I tried duplicating using a simple MFC dialog app but so far no repro with it. I even made the CoCreateInstance call inside OnInitDialog hoping an early call makes the difference.

    The app I am actually using where this shows up is a huge application so no way I can post that. I did make some modifications so that I make sure I don't call CoCreateInstance until the application is fully shown on the desktop and so far no problem with that. Here I am only speaking about the message box, not the fact that I simply cannot debug from the csharp app itself. In any case it really looks like some sort of timing issue to me and the code change I made was in the C# code where I had the C# object register itself as requiring a document be loaded before I load the C# object. Unfortunately that is not a real fix because some objects really do need to load as our app is loading, and do so before the UI (app window/frame) displays.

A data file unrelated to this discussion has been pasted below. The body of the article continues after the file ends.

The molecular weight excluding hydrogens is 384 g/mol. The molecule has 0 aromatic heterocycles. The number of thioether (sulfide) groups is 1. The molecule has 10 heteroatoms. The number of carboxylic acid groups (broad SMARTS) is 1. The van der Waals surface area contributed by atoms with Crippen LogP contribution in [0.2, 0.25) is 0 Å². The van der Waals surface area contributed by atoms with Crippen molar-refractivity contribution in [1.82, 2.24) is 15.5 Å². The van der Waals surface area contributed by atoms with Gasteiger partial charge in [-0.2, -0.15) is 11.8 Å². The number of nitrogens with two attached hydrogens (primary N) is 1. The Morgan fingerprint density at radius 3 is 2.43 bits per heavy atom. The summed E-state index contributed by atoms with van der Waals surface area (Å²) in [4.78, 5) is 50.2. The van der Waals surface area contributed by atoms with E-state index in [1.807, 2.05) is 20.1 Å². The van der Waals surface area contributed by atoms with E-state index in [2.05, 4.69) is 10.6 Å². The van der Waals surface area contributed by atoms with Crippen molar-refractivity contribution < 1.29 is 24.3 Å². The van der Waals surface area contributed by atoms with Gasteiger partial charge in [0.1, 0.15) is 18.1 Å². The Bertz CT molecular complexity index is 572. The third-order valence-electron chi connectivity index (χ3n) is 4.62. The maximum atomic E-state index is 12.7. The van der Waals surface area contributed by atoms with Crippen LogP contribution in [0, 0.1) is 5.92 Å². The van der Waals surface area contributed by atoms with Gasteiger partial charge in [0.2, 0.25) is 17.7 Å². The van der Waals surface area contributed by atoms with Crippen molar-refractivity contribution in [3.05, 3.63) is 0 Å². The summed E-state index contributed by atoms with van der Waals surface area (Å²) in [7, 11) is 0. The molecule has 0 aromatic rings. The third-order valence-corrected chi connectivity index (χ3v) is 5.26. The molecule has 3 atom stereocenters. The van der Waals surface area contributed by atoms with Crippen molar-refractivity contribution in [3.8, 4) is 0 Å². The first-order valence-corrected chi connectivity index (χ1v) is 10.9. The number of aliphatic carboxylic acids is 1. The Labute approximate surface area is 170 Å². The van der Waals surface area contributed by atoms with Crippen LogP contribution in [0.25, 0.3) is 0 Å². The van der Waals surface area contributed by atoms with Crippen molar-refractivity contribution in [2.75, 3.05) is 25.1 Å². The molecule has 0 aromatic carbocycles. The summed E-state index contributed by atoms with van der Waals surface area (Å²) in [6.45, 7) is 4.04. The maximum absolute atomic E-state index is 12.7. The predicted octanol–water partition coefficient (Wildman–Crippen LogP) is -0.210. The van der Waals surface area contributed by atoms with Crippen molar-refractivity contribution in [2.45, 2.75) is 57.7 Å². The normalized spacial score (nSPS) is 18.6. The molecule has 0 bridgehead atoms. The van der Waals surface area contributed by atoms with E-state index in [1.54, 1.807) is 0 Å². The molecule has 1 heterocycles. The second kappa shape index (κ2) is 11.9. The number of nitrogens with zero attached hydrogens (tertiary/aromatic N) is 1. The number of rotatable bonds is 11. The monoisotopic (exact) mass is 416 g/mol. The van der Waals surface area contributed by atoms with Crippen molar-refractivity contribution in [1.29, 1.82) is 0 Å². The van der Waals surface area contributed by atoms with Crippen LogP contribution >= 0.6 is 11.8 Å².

I also added try/catch around the call to show the message box but I catch no exceptions (debug.writeline if I do). And from my COM app I turned on first chance exception handling for CLR and managed debug but I get no exceptions either.

    I wonder what assemblies need to load in order for the message box to appear. I have a break point set right after I call the first method on the C# object where I have the message box display. So I can see what .NET modules are loaded.

    Ordering by path I have these as the first 12 out of 264:

     mscorlib.ni.dll C:\Windows\assembly\NativeImages_v4.0.30319_32\mscorlib\bf2ecabcd96ec8238dc385b0a3ffa084\mscorlib.ni.dll N/A N/A Skipped loading symbols for NGen binary.  251 4.0.30319.18052 built by: FX45RTMGDR 4/21/2013 4:36 AM 5A4B0000-5B47A000 [7948] Edged.exe  
     System.Configuration.ni.dll C:\Windows\assembly\NativeImages_v4.0.30319_32\System.Configuration\edb27e2c25837f79902054965d6813cd\System.Configuration.ni.dll N/A N/A Skipped loading symbols for NGen binary.  262 4.0.30319.18060 built by: FX45RTMGDR 7/22/2013 10:38 PM 51F00000-51FEE000 [7948] Edged.exe